“While some may argue these are two wholly separate issues, the Council feels the possible addition of Lot 8 changes the variables involved and needs to be fully accounted for in the current mining permit application,” he said.
Aguirre said exploratory activities on Lot 8 would “complicate and exacerbate” noise issues on Seventy Road, and the loosening of restrictions would only compound the quality of life and environmental issues.
The devil is in the details, he said, and in a 1,000-page document, it is important to get the facts straight and give the permit due consideration.
“The Council recognizes that even under normal circumstances, mining activity has inherent noise, traffic and environmental issues,” he said. “Our concern, in this case, is that there are extraordinary considerations in this case that warrant an even higher level of review and consideration.”
Dan Plumley, a spokesman for Adirondack Wild, said past planning has been inadequate for the goal of seeing restoration of the ecological integrity of the impacted land.
The surrounding Jay Mountain Wilderness, he said, enriches the area, largely due to the Northern hardwood ecosystem, diverse flora and fauna and unique soil makeup.
“If this expansion goes through fully, it will cut off ecosystem connectivity,” he said. “Just the road issues alone warrant due process for an adjudicatory hearing.”
Citing an environmental specialist, he said the impacts of a possible expansion will extend far beyond the footprint of the expansion and well into the Jay Mountain Wilderness.
“There is an astounding lack of comprehensive biological and ecological inventory and analysis to determine what those impacts may be,” he said, “and public agencies are obligated to ensure public trust.”
In a letter to the APA, he also questioned if the liaison committees between NYCO, town officials and local residents were still in effect.
“The public has not been informed of the resources, and that’s a shame,” he said.
Smith, the Willsboro resident, was concerned about possible harmful effects on water.
“What measures are taken to prevent spillage?” she asked. “What chemicals are used? How do you protect migrating birds? How often are these [seepage pits] inspected?”
Stevens said chemicals are used on-site for water treatment. “You might see dust particles that result in turbidity,” she said.
Glackin said NYCO engages in daily visual inspection of on-site ponds and the water is tested monthly.
Willsboro resident Debbie James said NYCO provided for her and her family.
“We fed our family on hearing that droning noise,” she said. “NYCO provided great health insurance and a healthy life. They provided jobs to kids who would otherwise be on the public system. They’re near and dear to my heart. This is real life for these families.”
Stevens said NYCO staffers earned an average of $53,000 per year, about double the median salary in Essex County.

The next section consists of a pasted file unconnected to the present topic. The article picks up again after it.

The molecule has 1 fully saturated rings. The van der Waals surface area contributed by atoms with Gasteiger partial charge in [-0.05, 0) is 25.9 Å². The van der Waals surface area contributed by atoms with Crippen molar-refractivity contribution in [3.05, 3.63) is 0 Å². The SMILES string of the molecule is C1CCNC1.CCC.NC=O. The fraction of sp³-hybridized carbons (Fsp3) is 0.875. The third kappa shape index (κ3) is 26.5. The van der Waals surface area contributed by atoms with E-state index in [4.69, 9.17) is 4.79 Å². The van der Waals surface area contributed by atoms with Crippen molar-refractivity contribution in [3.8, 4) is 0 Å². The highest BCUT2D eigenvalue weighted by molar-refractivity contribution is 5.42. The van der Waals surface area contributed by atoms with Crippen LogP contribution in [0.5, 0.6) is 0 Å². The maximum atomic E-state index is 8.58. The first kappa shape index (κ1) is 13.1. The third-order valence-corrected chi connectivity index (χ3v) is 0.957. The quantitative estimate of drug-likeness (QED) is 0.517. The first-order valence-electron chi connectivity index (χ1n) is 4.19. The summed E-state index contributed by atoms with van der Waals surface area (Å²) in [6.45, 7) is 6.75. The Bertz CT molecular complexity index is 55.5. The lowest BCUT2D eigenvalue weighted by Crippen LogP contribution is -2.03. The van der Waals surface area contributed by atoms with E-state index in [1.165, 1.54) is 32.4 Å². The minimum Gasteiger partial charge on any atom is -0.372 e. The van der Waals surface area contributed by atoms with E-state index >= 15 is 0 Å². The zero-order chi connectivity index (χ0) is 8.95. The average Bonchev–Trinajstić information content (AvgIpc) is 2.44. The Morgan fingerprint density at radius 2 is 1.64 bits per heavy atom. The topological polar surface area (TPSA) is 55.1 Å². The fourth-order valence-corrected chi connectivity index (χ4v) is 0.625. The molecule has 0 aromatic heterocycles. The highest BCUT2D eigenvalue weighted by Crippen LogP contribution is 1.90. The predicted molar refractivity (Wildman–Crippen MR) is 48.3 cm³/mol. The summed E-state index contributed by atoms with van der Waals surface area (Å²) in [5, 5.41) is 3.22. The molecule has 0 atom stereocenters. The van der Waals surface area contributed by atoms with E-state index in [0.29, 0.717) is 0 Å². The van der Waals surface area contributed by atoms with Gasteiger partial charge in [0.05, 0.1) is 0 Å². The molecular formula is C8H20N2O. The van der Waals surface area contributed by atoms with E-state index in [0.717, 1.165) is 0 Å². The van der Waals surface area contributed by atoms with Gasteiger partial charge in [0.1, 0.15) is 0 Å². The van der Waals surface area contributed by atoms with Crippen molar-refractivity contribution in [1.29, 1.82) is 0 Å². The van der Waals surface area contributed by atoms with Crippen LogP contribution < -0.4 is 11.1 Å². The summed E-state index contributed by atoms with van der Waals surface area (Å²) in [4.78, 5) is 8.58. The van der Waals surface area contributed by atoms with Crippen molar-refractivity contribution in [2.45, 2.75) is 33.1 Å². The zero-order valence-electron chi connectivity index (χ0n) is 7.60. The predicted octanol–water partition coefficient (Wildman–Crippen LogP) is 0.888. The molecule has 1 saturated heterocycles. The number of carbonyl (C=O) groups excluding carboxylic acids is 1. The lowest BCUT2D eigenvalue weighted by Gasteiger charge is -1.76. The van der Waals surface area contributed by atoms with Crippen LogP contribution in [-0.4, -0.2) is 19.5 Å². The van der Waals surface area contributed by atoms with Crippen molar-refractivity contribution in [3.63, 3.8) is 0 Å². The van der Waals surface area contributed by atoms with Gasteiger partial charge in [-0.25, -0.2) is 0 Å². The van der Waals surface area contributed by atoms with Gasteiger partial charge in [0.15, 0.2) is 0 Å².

An impact study provided by NYCO states the mining company has an official payroll of $6 million. For each of its 102 employees, an additional 18.2 indirect and 26.4 induced jobs are created. The increased housing value associated with NYCO’s employment, the report stated, generates $568,000 in property taxes to Essex County, $223,000 in school taxes and $2,670,463 in state and local tax revenue in 2011.
“The property tax is a good chunk of change,” said Jeff Pierce, a local resident who identified himself as a third-generation business owner who enjoys spending time in the woods. “If you take these salaries out of the community, you’re taking the grocery stores off the corner.”
Citing the area’s demographic decline, North Country Chamber of Commerce President Garry Douglas called NYCO a “high quality employer” that would be valued anywhere.
“What is a challenge in other rural areas is a crisis in the Adirondacks,” he said. “The only solution is jobs. We must help [NYCO] survive and thrive into the future. Let’s approve these reasonable and well-justified permits.”
Dan Richards, a representative of Avery Tractors, highlighted the importance of keeping jobs in the area.
”NYCO’s hundred-plus jobs result in three or four more spin-offs,” he said. “That’s huge for the area,” he said.
“This town used to be booming,” said Richard Way, a contractor, citing the time before the Northway. “New York is now an anti-business state. There’s nothing here. I told my kids to get out. What’s the alternative? We have to make hard choices — a decent economy or just the place you want to go for retirement?”
ON THE ROAD
In on-site conversations with the Valley News, residents of Wells Hill Road and Seventy Road appeared to be resigned to the traffic and were wary of speaking publicly about their concerns, including the perceived noise, possible new road construction and what one referred to as murky tap water.
Another pointed out that the stream in their yard had slowed down over the years.
On Thursday, the day after the hearing, Glackin said employees discovered evidence of mischief at the facility on Seventy Hill Road, including loosened gas caps on some of the company-owned vehicles. An increased security detail was installed to safeguard the facility over the holiday weekend.
Glackin hedged on if the incident indicated sabotage:
“It raised the concern that we’re not doing enough to safeguard our property,” he said.
The public has until July 16 to contact the APA with their comments.